The most frequently used word during a conversation with Matt Cheung, founding director of business consultants Clarasys, is “agile”. It’s a good enough word in itself to describe the young, innovative, London-based firm, which has doubled in size since it was founded in 2011, now boasting 45 employees and a global clientele. Yet agile has a broader resonance at Clarasys, defining its collaborative, process-driven approach to helping companies absorb and benefit from change.

“Companies find it very hard to visualise outcomes for programmes that run over years in a virtual world,” says Cheung. “So you have to build in the fact that reality will change over time and that is what agile is about. Agile helps you make incremental steps towards your goal.”


Present and correct

The experience of working for large multinationals earlier in his career taught Cheung that, all too frequently, mistakes were rehashed without anyone analysing their root cause.

“With Clarasys, I wanted to be able to drive change, which can be difficult in a large company,” he says. “The idea behind Clarasys is that there is a scarcity in the market for really bright people who can understand what a person is telling them, solve the things that aren’t working and help that person do their job better and have a better quality of life.”

Cheung calls this “clarity through analysis”, and the process-driven approach of Clarasys is structured so that a client benefits from rapid improvements within the framework of an ongoing project geared towards long-term goals. Says Cheung: “We want clients to be able to say ‘we’ve spent a million this year. Along the way we’ve learned a lot, so the next million can be spent in a different, more effective way’.”

This may sound deceptively simple, but it requires sophisticated business analysis and an ability to communicate effectively at each stage of a consultation. “We don’t need someone with 10 years’ experience to do a lot of what we do,” says Cheung. “But being able to translate an understanding of a situation and communicate that with clarity is essential.” Consultants at Clarasys work on a range of long- and short-term projects, requiring them to be adaptable. “We are all learning new skills all the time,” says Cheung.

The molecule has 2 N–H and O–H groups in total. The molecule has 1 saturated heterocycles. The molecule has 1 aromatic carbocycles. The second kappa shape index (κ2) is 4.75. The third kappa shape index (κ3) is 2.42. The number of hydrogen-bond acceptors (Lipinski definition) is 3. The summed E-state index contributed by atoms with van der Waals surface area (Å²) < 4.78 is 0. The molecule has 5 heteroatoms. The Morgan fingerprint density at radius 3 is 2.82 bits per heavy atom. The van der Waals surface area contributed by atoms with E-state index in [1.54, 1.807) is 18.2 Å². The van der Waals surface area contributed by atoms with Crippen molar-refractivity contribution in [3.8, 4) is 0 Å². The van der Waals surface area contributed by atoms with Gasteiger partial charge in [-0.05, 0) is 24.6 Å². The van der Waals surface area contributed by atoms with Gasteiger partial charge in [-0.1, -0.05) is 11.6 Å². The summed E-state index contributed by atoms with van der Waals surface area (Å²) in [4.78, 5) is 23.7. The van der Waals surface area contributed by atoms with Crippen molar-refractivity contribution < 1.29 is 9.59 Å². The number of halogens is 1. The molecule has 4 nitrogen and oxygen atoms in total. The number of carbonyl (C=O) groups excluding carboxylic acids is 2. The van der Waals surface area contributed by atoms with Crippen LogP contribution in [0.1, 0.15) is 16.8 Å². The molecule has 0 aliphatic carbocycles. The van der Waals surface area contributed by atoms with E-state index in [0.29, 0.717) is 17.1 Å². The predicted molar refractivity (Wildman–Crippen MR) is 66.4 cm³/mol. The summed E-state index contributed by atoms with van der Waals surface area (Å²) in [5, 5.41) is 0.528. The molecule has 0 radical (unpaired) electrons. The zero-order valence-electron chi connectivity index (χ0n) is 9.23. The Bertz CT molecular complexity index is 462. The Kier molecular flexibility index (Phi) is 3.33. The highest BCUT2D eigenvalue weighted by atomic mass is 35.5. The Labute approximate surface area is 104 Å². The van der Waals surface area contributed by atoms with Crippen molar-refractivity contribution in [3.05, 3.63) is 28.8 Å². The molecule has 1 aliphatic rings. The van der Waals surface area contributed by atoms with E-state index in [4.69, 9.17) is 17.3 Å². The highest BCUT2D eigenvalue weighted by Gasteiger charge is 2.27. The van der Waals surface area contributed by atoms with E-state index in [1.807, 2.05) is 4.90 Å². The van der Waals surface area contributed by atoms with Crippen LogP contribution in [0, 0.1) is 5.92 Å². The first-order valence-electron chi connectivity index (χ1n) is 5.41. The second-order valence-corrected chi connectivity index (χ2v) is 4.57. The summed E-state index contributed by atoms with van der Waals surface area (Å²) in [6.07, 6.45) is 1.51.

Mentoring for graduates

Graduates make up around one third of the current intake at Clarasys. Each such recruit completes a five-week training course before they get the chance to meet clients. Once they’ve overcome that hurdle, and with mentoring support from their colleagues, they take on a pro bono project for a charity. Often, the business solutions that Clarasys proposes require staff to rethink how or, indeed, if they will work in the future. “Change can be very difficult,” says Cheung, “so we need to be open and sensitive in handling it.”

Clarasys has ambitious growth plans, aiming for around 200 staff and £20 million in revenue by 2020. “Currently, we are small and nimble,” says Cheung, “and, as we grow, we need to keep our identity and keep challenging how things are done.”

Having founded Clarasys in order to drive change, allowing his own staff to have an impact on company life and strategy is a key commitment for Cheung. “We don’t have a rigid hierarchy here and no one gets pigeonholed,” he says. “If you want to get something done, so long as it’s a good idea, you can help change how we work.” Agile indeed.